OPINION: Last week’s referendum on amendments to the Russian Constitution has destroyed any lingering hopes of reforms to the country’s oil and gas industry that could have reduced state involvement and the dominance of giants such as Gazprom and Rosneft.

The amendments include allowing President Vladimir Putin to run for two more six-year terms in office, with the next round of presidential elections set for 2024.

The Kremlin has claimed the proposed amendments were backed by almost 78% of voters, with the turnout reported at 68%. Putin is already serving his fourth term in office, stepping down between 2008 and 2012 to the post of prime minister after his first two terms.

His approval ratings have slumped in the past three months, with sections of the populace and business community unhappy over his handling of the economic downturn amid the Covid-19 pandemic.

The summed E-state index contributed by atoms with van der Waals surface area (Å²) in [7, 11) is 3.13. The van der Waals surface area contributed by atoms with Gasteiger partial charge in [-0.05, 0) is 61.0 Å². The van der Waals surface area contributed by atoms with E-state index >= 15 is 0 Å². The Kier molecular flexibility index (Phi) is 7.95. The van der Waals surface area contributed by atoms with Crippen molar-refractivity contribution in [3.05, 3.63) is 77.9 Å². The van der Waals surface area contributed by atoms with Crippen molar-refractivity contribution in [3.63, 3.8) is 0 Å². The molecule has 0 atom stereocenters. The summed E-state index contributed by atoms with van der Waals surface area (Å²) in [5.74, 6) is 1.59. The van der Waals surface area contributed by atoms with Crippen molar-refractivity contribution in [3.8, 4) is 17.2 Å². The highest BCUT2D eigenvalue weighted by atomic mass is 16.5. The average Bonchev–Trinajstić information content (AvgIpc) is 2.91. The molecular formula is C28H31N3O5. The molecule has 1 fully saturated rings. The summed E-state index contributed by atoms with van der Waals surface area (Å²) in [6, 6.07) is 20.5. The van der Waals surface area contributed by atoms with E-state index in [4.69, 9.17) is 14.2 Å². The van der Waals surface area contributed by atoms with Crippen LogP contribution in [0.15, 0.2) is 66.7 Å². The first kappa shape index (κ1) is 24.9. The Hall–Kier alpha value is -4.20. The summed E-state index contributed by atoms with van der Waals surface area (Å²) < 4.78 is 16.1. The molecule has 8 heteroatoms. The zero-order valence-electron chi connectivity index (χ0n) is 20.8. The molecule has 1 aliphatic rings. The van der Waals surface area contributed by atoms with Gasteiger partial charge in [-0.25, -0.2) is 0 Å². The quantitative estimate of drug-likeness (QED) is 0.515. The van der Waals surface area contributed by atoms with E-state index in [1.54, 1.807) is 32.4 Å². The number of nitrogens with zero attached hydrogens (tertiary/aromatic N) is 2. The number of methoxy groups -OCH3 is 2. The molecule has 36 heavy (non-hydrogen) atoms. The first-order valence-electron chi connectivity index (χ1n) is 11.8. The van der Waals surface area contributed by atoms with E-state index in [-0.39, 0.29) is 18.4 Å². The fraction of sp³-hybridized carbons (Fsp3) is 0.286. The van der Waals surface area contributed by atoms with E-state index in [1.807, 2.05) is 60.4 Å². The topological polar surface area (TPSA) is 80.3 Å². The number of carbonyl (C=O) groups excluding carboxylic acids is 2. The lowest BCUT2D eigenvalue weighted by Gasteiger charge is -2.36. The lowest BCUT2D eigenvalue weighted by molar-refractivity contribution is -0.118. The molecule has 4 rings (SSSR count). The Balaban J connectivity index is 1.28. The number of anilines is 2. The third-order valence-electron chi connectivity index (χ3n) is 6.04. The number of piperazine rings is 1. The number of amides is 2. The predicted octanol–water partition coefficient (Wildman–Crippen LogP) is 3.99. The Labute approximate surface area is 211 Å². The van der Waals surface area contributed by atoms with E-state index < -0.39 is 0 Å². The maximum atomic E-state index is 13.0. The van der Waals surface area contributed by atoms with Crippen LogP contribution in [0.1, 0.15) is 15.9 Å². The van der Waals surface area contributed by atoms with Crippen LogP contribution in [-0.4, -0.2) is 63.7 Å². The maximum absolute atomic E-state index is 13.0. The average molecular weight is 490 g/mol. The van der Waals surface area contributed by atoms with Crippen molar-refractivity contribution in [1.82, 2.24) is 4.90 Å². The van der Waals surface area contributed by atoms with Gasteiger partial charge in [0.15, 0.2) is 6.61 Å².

Independent observers alleged unprecedented levels of ballot stuffing during the seven-day voting for the referendum, allegations the Kremlin rejected.

The level of competition and business opportunities in the Russian energy sector has significantly declined since 2000 when Putin first took over as president.

Putin has repeatedly backed growing government involvement and regulation of the oil and gas sector, partially reversing its privatisation of the early 1990s and creating favourable operating conditions for the likes of gas giant Gazprom, gas independent Novatek and oil producers Rosneft and Gazprom Neft.

These companies are either led or owned by Putin’s former associates and friends, who are widely seen as levering their proximity to the president to obtain privileges from the government to cope with the current challenging market.

With conventional cheap oil and gas resources becoming scarce in Russian provinces, keeping the status quo in the country’s energy industry for another 16 years could lead to a significant production loss, with new exploration and development opportunities missed due to the inefficiencies of large state players.

(This is an Upstream opinion article.)